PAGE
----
Much ink has been spilled about what President Joe Biden hasn’t done with little regard for the successes that would secure any previous administration’s legacy as being the most productive since President Lyndon B. Johnson’s Great Society.

This administration has secured $132 billion in student loan debt relief for 3.6 million borrowers, including $53.5 billion for public servants and nearly $12 billion for borrowers with disabilities. However, the prevailing narrative centers on the Republican-led rejection of his targeted student debt relief plan that was upheld by a right-leaning U.S. Supreme Court.

I’ve heard rumblings that this president has failed the Black community when, in fact, he has invested over $7 billion in HBCUs in three short years, produced the lowest Black unemployment rate on record and begun the earnest work of closing the digital divide for Black families by making broadband accessible and affordable.

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The November Consumer Price Index revealed that inflation fell to 3.1% — down two-thirds from its peak; that consumers are paying less for essentials such as milk, eggs, and other appliances; and the median gas price has fallen below $3. With wages higher than before the pandemic and the creation of 14.1 million jobs, can anyone honestly argue with President Biden’s record?

Despite this incredible record, what will arguably become Biden’s greatest and most lasting achievement was reached this month with the confirmation of his 160th judge to a lifetime appointment on the federal bench. I repeat and for emphasis: 160 judges confirmed for lifetime appointments on the federal bench.

This number includes well over 100 women, more Black female appellate judges than all former presidents combined, and roughly 60% being women of color. This number also includes the first Black woman on the Supreme Court, Justice Ketanji Brown Jackson; the first South Asian woman judge; and the first Navajo federal judge.

It’s hard to overstate the importance of this milestone. Every president selects judges whose record reflects the values they hold dear. Donald Trump’s Federalist Society-sponsored selections reflected his extremism and penchant for vitriol.

Trump’s appointed judges are wreaking havoc today, as evidenced by this summer’s U.S. Supreme Court overturning of affirmative action and Roe vs. Wade.

We should all take pride in the fact that under President Biden, the daughter of two public school teachers can ascend to the highest court of the land and that a first-generation Chicago native can make history as the first Muslim woman on the federal bench.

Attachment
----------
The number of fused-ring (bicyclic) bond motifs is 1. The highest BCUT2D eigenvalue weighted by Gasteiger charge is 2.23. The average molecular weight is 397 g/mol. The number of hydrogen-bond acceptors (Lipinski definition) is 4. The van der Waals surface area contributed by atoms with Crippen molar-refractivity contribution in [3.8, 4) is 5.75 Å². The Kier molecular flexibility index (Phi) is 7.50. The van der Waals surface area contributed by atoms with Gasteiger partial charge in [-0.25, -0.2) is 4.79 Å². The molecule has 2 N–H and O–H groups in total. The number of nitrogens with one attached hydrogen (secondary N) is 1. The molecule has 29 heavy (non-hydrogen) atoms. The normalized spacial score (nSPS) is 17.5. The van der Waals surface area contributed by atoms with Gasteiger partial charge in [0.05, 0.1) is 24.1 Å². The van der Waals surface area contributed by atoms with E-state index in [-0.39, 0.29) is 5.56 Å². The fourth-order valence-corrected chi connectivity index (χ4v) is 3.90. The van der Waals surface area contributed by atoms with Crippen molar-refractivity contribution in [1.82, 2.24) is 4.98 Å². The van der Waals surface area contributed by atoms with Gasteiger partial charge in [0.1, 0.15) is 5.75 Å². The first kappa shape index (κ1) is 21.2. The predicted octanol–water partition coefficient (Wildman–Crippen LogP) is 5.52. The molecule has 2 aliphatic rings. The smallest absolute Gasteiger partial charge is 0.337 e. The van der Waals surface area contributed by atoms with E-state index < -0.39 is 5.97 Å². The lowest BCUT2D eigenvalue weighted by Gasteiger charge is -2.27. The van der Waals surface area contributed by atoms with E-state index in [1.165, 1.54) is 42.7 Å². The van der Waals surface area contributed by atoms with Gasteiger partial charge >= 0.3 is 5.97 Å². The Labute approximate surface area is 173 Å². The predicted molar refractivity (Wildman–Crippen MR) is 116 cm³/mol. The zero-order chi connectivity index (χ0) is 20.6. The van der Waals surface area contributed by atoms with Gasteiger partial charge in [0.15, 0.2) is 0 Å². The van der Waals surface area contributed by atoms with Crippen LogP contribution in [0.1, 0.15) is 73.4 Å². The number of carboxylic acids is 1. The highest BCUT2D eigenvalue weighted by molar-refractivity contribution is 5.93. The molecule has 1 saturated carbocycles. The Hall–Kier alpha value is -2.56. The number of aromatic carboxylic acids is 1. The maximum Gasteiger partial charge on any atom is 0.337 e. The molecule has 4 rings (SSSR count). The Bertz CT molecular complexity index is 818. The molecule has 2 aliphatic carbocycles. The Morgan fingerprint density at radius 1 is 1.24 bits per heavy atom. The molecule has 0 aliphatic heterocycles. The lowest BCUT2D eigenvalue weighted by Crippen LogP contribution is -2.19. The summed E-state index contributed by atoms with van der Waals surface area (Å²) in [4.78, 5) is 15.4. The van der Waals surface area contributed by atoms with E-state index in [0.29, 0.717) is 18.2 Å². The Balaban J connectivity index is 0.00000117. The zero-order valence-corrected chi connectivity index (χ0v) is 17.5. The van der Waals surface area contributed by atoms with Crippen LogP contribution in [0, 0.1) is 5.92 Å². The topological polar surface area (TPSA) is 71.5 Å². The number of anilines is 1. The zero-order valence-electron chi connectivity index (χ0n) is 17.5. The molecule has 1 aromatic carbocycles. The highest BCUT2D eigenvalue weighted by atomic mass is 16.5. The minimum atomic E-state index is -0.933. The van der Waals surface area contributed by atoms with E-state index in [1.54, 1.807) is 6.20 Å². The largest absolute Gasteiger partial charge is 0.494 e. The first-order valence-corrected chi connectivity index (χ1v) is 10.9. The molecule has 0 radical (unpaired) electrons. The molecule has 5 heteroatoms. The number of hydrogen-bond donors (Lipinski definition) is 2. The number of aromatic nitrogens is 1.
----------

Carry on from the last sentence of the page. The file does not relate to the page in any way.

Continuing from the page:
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It’s only fitting that this process made possible another glass-breaking moment: Vice President Harris set the record for breaking the most ties in the Senate by a vice president. The record was previously held by John C. Calhoun, a staunch defender of slavery. How poetic is it that the first woman, the first Black American, and first Asian American to be elected vice president of this great country at the behest of Joe Biden, has set a new standard and brought us into the 21st century?

This is what this country is all about: moving the needle closer toward justice at every possible turn. With President Biden’s legislative successes, from clean energy investments in the Inflation Reduction Act to the manufacturing renaissance made possible by the CHIPS and Science Act, to the historic investments for veterans in the PACT Act, we are laying the foundation for a more secure, stable and successful future for our children and grandchildren.

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But foundations are worth little without a complete structure. When undergirded by the decisions his judicial nominees are capable of rendering, Biden is framing structures that will ensure that “the greatness of this country will be accessible and affordable for all Americans” for generations to come.

South Carolina 6th District Congressman James Clyburn is assistant minority leader in the U.S. House. This column was first published on Dec. 27 via the National Newspaper Publishers Association, a trade association of the more than 200 African American-owned community newspapers from around the United States.

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